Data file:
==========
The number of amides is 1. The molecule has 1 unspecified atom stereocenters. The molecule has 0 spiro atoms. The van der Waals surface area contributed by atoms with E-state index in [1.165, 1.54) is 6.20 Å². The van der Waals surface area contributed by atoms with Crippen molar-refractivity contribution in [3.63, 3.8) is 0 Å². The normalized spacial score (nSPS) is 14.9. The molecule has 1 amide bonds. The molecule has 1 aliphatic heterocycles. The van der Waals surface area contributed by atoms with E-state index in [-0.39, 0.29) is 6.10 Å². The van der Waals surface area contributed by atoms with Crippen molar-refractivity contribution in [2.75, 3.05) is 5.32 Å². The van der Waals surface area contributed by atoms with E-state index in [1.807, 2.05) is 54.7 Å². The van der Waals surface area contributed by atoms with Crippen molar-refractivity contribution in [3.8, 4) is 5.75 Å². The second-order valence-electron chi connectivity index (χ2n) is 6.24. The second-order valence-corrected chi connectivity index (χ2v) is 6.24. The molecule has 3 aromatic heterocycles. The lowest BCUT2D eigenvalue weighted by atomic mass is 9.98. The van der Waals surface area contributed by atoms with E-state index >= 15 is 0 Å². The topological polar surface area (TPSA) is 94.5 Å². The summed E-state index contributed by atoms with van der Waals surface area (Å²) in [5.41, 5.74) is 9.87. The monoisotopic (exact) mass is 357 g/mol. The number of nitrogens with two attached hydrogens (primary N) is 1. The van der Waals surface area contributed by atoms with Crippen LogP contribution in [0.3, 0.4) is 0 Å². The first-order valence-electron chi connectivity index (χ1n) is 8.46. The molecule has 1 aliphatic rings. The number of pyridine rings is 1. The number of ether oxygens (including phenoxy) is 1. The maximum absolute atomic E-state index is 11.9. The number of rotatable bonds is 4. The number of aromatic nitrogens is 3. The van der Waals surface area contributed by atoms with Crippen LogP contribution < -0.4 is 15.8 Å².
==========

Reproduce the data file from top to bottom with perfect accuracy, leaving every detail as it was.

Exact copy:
The number of amides is 1. The molecule has 1 unspecified atom stereocenters. The molecule has 0 spiro atoms. The van der Waals surface area contributed by atoms with E-state index in [1.165, 1.54) is 6.20 Å². The van der Waals surface area contributed by atoms with Crippen molar-refractivity contribution in [3.63, 3.8) is 0 Å². The normalized spacial score (nSPS) is 14.9. The molecule has 1 amide bonds. The molecule has 1 aliphatic heterocycles. The van der Waals surface area contributed by atoms with E-state index in [-0.39, 0.29) is 6.10 Å². The van der Waals surface area contributed by atoms with Crippen molar-refractivity contribution in [2.75, 3.05) is 5.32 Å². The van der Waals surface area contributed by atoms with E-state index in [1.807, 2.05) is 54.7 Å². The van der Waals surface area contributed by atoms with Crippen molar-refractivity contribution in [3.8, 4) is 5.75 Å². The second-order valence-electron chi connectivity index (χ2n) is 6.24. The second-order valence-corrected chi connectivity index (χ2v) is 6.24. The molecule has 3 aromatic heterocycles. The lowest BCUT2D eigenvalue weighted by atomic mass is 9.98. The van der Waals surface area contributed by atoms with E-state index >= 15 is 0 Å². The topological polar surface area (TPSA) is 94.5 Å². The summed E-state index contributed by atoms with van der Waals surface area (Å²) in [5.41, 5.74) is 9.87. The monoisotopic (exact) mass is 357 g/mol. The number of nitrogens with two attached hydrogens (primary N) is 1. The van der Waals surface area contributed by atoms with Crippen LogP contribution in [0.3, 0.4) is 0 Å². The first-order valence-electron chi connectivity index (χ1n) is 8.46. The molecule has 1 aliphatic rings. The number of pyridine rings is 1. The number of ether oxygens (including phenoxy) is 1. The maximum absolute atomic E-state index is 11.9. The number of rotatable bonds is 4. The number of aromatic nitrogens is 3. The van der Waals surface area contributed by atoms with Crippen LogP contribution < -0.4 is 15.8 Å².